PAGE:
(Eerdmans) In 13 essays, Roy Anker illuminates the spiritual narratives of some of the most memorable films of the modern era, from The Godfather trilogy to the stories of Steven Spielberg. Anker sheds light on how these modern-day mythologies function as “parables of hope,” captivating us not just with their images and special effects but with their truly theological themes. Anker’s vivid writing is anything but preachy; he embeds keen observation in splendid sentences. There are many good movie reviewers out there but few good essayists about movies. Anker is one of the best.


reviewed by Ron VandenBurg

Gathering the names and life stories of all the Jews who perished in the Holocaust is the mission of the “Names Database,” an international undertaking led by an organization called Yad Vashem. To date, the database contains some 3 million names, along with photographs, documents, letters, and diaries. Visitors to the site will find that the voices and faces of the victims become clearly etched in their minds. I recommend perusing the educational resources as well as the Holocaust remembrance ceremony.



by Neal Morse

reviewed by Robert Keeley

(Metal Blade Records) Fans of Yes, ELP, or early Genesis will find much to like in this album, which shows that the progressive rock genre of the 1970s still has life left in it. Neal Morse left the band Spock’s Beard after he came to believe that his newfound Christian faith was at odds with the band’s direction. This keyboard and guitar virtuoso has since released two solo CDs that speak to his faith journey in a way that is both sweeping and personal. One’s memorable musical and lyrical themes keep coming back in new forms in this 80-minute album.


Shall We Dance?

reviewed by Ron VandenBurg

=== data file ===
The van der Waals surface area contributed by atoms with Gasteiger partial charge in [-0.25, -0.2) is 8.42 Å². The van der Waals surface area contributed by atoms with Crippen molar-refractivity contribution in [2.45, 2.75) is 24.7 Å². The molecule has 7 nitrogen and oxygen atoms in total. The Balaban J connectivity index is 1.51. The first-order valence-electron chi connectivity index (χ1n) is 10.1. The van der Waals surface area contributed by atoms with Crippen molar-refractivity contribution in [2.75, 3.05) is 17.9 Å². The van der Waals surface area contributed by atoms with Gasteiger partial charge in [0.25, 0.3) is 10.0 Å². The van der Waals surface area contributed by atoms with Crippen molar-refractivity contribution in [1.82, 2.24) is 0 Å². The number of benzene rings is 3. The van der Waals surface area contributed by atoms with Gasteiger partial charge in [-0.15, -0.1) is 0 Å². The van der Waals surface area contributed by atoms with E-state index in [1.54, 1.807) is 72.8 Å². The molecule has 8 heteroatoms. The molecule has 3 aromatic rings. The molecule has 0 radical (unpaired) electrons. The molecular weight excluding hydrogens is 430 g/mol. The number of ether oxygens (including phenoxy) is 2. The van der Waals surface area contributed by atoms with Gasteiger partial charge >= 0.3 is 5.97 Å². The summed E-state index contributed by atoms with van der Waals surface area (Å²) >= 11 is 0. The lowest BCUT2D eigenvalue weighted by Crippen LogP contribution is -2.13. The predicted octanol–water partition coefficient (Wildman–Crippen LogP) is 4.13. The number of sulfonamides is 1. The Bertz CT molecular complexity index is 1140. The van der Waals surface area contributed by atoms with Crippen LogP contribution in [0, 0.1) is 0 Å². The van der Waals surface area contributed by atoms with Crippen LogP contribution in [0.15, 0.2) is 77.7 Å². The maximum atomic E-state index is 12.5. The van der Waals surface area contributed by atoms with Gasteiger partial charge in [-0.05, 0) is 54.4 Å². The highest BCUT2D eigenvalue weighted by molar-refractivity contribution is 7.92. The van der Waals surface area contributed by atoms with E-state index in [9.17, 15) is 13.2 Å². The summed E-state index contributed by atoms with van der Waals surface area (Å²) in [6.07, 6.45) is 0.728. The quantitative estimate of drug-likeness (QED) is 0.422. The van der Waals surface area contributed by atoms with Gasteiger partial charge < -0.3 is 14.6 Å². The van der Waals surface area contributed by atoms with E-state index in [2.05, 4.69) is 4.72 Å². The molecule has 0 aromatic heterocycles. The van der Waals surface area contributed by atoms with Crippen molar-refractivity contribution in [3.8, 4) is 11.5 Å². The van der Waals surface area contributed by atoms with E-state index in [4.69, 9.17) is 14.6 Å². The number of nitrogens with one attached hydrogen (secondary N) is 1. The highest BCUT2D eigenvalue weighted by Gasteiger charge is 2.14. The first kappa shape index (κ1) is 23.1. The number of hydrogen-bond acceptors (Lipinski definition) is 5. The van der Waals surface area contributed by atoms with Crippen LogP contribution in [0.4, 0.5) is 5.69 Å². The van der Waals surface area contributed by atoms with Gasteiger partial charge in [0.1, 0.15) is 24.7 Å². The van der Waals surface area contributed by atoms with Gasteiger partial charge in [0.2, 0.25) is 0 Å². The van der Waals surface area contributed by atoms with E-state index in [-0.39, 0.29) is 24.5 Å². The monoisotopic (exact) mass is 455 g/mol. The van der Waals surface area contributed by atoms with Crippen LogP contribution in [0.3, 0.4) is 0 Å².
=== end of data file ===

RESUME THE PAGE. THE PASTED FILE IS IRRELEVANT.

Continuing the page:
(Miramax) Starring the attractive trio of Richard Gere, Susan Sarandon, and Jennifer Lopez, this film could have slipped into the tired Hollywood template of broken marriage and midlife crisis. Instead, it evolves into a comic ensemble piece that explores unexpected themes. John Clark (Gere) steps into a dance studio looking for a happiness that he feels guilty to seek. Instead, he meets other seekers with secrets. As the characters’ relationships develop through dance, Clark finds himself obsessed—not with a newfound love, but with the exhilaration of ballroom dancing. (Rated PG-13 for some sexual references and offensive language.)

Kids Pick

Actual Size

by Steve Jenkins

reviewed by Sandy Swartzentruber

(Houghton Mifflin) “Wwwwow! Cool! Whoa!” That was my 7-year-old son’s reaction to this fun and fascinating picture book. Steve Jenkins presents colorful cut- and torn-paper collages of actual-size animals—or whatever portion of them fits on the page. From the 1/3-inch dwarf goby fish to the entire head of an Alaskan brown bear to the 12-inch eye of a giant squid, Jenkins’s unique treatment brings kids a lot closer to these animals than nervous parents would allow in real life.